Ohel Yitzchak Synagogue

In 1867 a courtyard between Cotton Merchants’ Gate (Bab al-Qattanin) and the Gate of the Chain (Bab al-Silsileh) and less than 80 meters from the Western Wall was purchased from the Muslim Khaladi family* by the Hungarian Jewish community. They founded a kollel, called Shomrei Ha’Chomot (Guardians of the Walls) and a yeshiva known as Or Ha’Meir and studied Torah around the clock in 3 shifts. After a visit by Rabbi Yitzhak Ratsdorfer, a Belz Hassid and diamond merchant in 1891, they built two synagogues, Beit Yitzchak and Ohel Yitzchak, financed by and named for him.

The magnificent synagogue was completed in 1904 and was on a par with the more famous Tiferet Israel and Hurva synagogues in the Jewish quarter. In 1938 because of the Arab riots the site had to be abandoned and the community relocated to Mea She’arim. During the 19 years of Jordanian Legion, the synagogue was looted and vandalized until it was a ruin, the story of more than 50 Jewish religious institutions in the Old City.

The site lay deserted until about 15 years ago, when Moskowitz bought it and financed the synagogue’s reconstruction and a comprehensive archaeological dig. In cooperation with the Israel Antiquities Authority who did the research to find old photographs and drawings of the site (I saw similar detailed documentation prepared by the IAA for the renovation of a building in Akko that will become the new Effendi Hotel) they reconstructed the building over a 10 year period using remnants of the destroyed building found at the site whenever possible. In the excavation begun in 2004 they found three steps dating back to the Second Temple period going east towards the Western Wall suggesting a monumental staircase leading to Warren’s Gate, the closest entrance to the Holy of Holies (I’ve heard that the synagogue and staircase have been connected to the Western Wall tunnels). Every historical period was represented but a major discovery was a giant public bathhouse from the Mameluke period (14th C), which lies below the entire site. According to IAA archaeologist Yuval Baruch, this is the most complete relic of the Mameluke period ever discovered in Jerusalem.

* Not far from the synagogue, along Bab al-Silsileh street in a 13th C Mameluke building is the Khalidi Library, the largest and finest private Palestinian library, and one of the largest private collections of Islamic manuscripts in the Arab world. Some of these are handwritten, one of a kind manuscripts and even autograph works written by hand by the original author (umm in Arabic). One such umm dated 1201 is a very richly decorated makrumah, or presentation copy, gilded with floral and geometric motives, a personal horoscope and family tree prepared for Salah al-Din Yusuf ibn Ayyub sultan of Egypt and Syria who defeated the Crusaders.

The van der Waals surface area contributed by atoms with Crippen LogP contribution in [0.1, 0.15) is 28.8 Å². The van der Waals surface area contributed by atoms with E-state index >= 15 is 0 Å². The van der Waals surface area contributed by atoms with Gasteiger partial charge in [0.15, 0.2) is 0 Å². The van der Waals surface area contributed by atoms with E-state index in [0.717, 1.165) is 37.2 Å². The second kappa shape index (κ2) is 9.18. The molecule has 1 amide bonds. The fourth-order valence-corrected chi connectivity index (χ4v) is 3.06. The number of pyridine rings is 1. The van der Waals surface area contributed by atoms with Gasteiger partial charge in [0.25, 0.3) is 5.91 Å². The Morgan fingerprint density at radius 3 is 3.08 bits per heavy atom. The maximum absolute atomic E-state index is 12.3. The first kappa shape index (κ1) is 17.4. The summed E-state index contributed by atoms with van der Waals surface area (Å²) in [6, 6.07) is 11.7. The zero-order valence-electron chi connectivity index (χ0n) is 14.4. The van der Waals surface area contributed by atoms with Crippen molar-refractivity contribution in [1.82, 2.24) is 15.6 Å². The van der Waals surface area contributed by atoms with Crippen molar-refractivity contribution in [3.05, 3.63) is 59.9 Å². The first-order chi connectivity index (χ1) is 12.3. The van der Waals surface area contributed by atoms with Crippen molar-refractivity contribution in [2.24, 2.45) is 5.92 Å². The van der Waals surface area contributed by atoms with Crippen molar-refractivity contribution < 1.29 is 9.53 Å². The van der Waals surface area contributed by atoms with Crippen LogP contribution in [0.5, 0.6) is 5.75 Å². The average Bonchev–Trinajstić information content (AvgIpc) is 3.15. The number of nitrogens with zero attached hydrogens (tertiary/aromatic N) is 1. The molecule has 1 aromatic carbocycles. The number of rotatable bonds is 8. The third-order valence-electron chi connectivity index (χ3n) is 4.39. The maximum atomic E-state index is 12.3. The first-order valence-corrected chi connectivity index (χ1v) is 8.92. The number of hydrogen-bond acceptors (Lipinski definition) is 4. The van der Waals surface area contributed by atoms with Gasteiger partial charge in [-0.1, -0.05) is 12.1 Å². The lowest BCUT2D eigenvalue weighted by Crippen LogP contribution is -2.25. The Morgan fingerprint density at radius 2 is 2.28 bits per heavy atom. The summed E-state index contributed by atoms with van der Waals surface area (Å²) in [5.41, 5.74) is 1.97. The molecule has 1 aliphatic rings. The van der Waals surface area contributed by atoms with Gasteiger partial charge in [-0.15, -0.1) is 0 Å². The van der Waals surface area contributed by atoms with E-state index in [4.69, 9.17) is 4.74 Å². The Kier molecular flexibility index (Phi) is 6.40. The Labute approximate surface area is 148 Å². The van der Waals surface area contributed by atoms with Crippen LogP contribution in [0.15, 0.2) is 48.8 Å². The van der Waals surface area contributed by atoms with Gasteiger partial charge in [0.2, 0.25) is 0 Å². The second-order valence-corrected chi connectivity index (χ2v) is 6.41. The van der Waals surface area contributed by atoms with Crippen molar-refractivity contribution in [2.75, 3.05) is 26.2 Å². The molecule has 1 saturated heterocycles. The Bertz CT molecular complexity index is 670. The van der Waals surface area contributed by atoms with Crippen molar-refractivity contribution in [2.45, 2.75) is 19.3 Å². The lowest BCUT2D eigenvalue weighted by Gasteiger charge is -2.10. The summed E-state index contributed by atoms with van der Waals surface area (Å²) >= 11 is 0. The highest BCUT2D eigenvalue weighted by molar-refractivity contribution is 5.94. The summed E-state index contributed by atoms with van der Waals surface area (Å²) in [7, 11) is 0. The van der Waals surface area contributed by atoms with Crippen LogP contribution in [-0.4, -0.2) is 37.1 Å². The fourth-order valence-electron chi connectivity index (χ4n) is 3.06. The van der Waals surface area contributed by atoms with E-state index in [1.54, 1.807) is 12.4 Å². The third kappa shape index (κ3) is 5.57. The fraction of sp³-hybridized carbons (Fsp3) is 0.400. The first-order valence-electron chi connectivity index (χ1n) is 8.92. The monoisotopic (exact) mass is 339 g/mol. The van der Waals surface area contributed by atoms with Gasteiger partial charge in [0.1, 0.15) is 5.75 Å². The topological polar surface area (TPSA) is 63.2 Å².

The library reading room is housed in the turbah, or burial place, of Amir Husam al-Din Barkah Khan and his two sons. Barkah Khan, who died in 1246, was a military chieftain of Khwarizmian origin who fought in Syria and Palestine in the 1230’s and 1240’s. His daughter was married to the formidable Mameluke sultan Baybars (1260-1277), who relentlessly fought the Crusaders. The two pairs of lions at Lion’s Gate are the symbol of Baybars.


5 thoughts on “Ohel Yitzchak Synagogue

  1. amiv2

    This is a great story. My father’s family who comes from Romanian Belz background have told stories of synagogues built in the late 1800’s and early 1900’s all over Israel, especially in Jerusalem and Bnei Brak. Sadly I have not seen many stories about reconstruction. Interesting to see that some people appreciate and have the means to do this kind of reconstruction. See my blog on Tel Aviv: http://bit.ly/h0X7w

  2. Pingback: Hurva Synagogue | Israel Tour Guide

  3. Pingback: Site Map | Israel Tours | Israel Tour Guide

  4. Shmuel Browns Post author

    Some news reported in the Times of Israel about the excavations underneath the Ohel Yitzchak synagogue.
    Beneath the houses of Old Jerusalem’s Cotton Market neighborhood, a massive series of ancient buildings excavated by Israeli archaeologists is set to open to the public. Connected to the Western Wall tunnels by a warren of former cisterns, the jewel in the crown is a recently refurbished 14th century caravansary just 20 meters from the Temple Mount.

    Read more at http://www.timesofisrael.com/medieval-inn-bathhouse-beneath-jerusalems-old-city-to-open-to-public/#ixzz3F1B27hr1


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